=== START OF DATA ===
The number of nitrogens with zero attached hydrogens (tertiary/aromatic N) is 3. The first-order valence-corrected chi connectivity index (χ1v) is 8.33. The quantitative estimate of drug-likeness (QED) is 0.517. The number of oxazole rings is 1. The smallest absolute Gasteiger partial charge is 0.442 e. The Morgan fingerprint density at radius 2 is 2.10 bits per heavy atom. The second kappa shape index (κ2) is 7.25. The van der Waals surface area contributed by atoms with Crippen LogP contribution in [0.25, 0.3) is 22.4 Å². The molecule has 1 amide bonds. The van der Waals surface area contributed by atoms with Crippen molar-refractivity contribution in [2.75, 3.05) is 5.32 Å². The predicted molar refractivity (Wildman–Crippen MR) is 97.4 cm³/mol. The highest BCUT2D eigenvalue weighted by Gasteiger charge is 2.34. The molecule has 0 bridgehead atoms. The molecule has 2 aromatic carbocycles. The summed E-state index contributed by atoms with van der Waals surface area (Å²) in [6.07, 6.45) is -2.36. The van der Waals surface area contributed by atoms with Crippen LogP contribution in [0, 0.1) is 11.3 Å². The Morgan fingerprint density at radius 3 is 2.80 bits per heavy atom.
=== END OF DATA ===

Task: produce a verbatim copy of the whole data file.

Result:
The number of nitrogens with zero attached hydrogens (tertiary/aromatic N) is 3. The first-order valence-corrected chi connectivity index (χ1v) is 8.33. The quantitative estimate of drug-likeness (QED) is 0.517. The number of oxazole rings is 1. The smallest absolute Gasteiger partial charge is 0.442 e. The Morgan fingerprint density at radius 2 is 2.10 bits per heavy atom. The second kappa shape index (κ2) is 7.25. The van der Waals surface area contributed by atoms with Crippen LogP contribution in [0.25, 0.3) is 22.4 Å². The molecule has 1 amide bonds. The van der Waals surface area contributed by atoms with Crippen molar-refractivity contribution in [2.75, 3.05) is 5.32 Å². The predicted molar refractivity (Wildman–Crippen MR) is 97.4 cm³/mol. The highest BCUT2D eigenvalue weighted by Gasteiger charge is 2.34. The molecule has 0 bridgehead atoms. The molecule has 2 aromatic carbocycles. The summed E-state index contributed by atoms with van der Waals surface area (Å²) in [6.07, 6.45) is -2.36. The van der Waals surface area contributed by atoms with Crippen LogP contribution in [0, 0.1) is 11.3 Å². The Morgan fingerprint density at radius 3 is 2.80 bits per heavy atom.